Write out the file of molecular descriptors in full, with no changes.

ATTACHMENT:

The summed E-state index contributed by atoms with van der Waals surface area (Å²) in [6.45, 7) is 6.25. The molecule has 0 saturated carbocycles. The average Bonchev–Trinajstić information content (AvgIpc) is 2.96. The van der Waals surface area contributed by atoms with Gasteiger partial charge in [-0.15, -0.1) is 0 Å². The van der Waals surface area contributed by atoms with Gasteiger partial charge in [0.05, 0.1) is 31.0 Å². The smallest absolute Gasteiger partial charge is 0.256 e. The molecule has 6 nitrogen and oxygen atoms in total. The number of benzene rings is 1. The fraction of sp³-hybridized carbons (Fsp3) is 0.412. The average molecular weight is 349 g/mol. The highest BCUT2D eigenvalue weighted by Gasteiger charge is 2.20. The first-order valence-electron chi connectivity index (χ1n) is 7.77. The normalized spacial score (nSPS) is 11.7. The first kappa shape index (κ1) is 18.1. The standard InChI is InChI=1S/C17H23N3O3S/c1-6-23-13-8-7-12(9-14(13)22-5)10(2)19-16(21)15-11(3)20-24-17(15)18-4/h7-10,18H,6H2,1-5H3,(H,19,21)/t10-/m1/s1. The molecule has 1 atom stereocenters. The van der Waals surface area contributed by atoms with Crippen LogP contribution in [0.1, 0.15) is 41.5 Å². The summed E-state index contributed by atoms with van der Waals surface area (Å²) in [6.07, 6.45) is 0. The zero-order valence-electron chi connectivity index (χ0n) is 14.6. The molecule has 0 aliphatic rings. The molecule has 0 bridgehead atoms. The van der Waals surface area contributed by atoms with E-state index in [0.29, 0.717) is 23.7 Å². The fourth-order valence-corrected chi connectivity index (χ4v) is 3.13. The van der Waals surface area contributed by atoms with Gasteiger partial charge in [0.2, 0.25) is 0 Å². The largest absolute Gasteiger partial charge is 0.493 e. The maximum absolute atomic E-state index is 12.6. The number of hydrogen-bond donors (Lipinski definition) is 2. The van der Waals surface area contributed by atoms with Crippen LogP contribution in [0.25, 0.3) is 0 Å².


The summed E-state index contributed by atoms with van der Waals surface area (Å²) in [6.45, 7) is 6.25. The molecule has 0 saturated carbocycles. The average Bonchev–Trinajstić information content (AvgIpc) is 2.96. The van der Waals surface area contributed by atoms with Gasteiger partial charge in [-0.15, -0.1) is 0 Å². The van der Waals surface area contributed by atoms with Gasteiger partial charge in [0.05, 0.1) is 31.0 Å². The smallest absolute Gasteiger partial charge is 0.256 e. The molecule has 6 nitrogen and oxygen atoms in total. The number of benzene rings is 1. The fraction of sp³-hybridized carbons (Fsp3) is 0.412. The average molecular weight is 349 g/mol. The highest BCUT2D eigenvalue weighted by Gasteiger charge is 2.20. The first-order valence-electron chi connectivity index (χ1n) is 7.77. The normalized spacial score (nSPS) is 11.7. The first kappa shape index (κ1) is 18.1. The standard InChI is InChI=1S/C17H23N3O3S/c1-6-23-13-8-7-12(9-14(13)22-5)10(2)19-16(21)15-11(3)20-24-17(15)18-4/h7-10,18H,6H2,1-5H3,(H,19,21)/t10-/m1/s1. The molecule has 1 atom stereocenters. The van der Waals surface area contributed by atoms with Crippen LogP contribution in [0.1, 0.15) is 41.5 Å². The summed E-state index contributed by atoms with van der Waals surface area (Å²) in [6.07, 6.45) is 0. The zero-order valence-electron chi connectivity index (χ0n) is 14.6. The molecule has 0 aliphatic rings. The molecule has 0 bridgehead atoms. The van der Waals surface area contributed by atoms with E-state index in [0.29, 0.717) is 23.7 Å². The fourth-order valence-corrected chi connectivity index (χ4v) is 3.13. The van der Waals surface area contributed by atoms with Gasteiger partial charge in [0.2, 0.25) is 0 Å². The largest absolute Gasteiger partial charge is 0.493 e. The maximum absolute atomic E-state index is 12.6. The number of hydrogen-bond donors (Lipinski definition) is 2. The van der Waals surface area contributed by atoms with Crippen LogP contribution in [0.25, 0.3) is 0 Å².